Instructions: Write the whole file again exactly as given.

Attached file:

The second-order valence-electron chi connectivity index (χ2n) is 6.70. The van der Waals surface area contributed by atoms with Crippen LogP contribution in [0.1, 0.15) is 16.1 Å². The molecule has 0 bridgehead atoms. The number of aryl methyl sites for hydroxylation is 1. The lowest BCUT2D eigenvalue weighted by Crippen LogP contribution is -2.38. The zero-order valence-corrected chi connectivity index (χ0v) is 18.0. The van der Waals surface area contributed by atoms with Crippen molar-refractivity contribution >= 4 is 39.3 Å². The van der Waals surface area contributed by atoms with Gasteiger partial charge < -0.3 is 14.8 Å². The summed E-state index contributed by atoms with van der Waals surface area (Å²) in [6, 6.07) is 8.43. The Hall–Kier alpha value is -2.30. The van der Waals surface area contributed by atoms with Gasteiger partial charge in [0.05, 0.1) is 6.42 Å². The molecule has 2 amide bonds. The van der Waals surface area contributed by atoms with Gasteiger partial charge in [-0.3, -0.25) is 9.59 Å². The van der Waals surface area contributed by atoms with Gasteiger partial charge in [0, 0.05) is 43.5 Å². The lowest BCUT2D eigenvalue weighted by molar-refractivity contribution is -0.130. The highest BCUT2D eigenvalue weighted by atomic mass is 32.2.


The second-order valence-electron chi connectivity index (χ2n) is 6.70. The van der Waals surface area contributed by atoms with Crippen LogP contribution in [0.1, 0.15) is 16.1 Å². The molecule has 0 bridgehead atoms. The number of aryl methyl sites for hydroxylation is 1. The lowest BCUT2D eigenvalue weighted by Crippen LogP contribution is -2.38. The zero-order valence-corrected chi connectivity index (χ0v) is 18.0. The van der Waals surface area contributed by atoms with Crippen molar-refractivity contribution >= 4 is 39.3 Å². The van der Waals surface area contributed by atoms with Gasteiger partial charge < -0.3 is 14.8 Å². The summed E-state index contributed by atoms with van der Waals surface area (Å²) in [6, 6.07) is 8.43. The Hall–Kier alpha value is -2.30. The van der Waals surface area contributed by atoms with Gasteiger partial charge in [0.05, 0.1) is 6.42 Å². The molecule has 2 amide bonds. The van der Waals surface area contributed by atoms with Gasteiger partial charge in [-0.3, -0.25) is 9.59 Å². The van der Waals surface area contributed by atoms with Gasteiger partial charge in [0, 0.05) is 43.5 Å². The lowest BCUT2D eigenvalue weighted by molar-refractivity contribution is -0.130. The highest BCUT2D eigenvalue weighted by atomic mass is 32.2.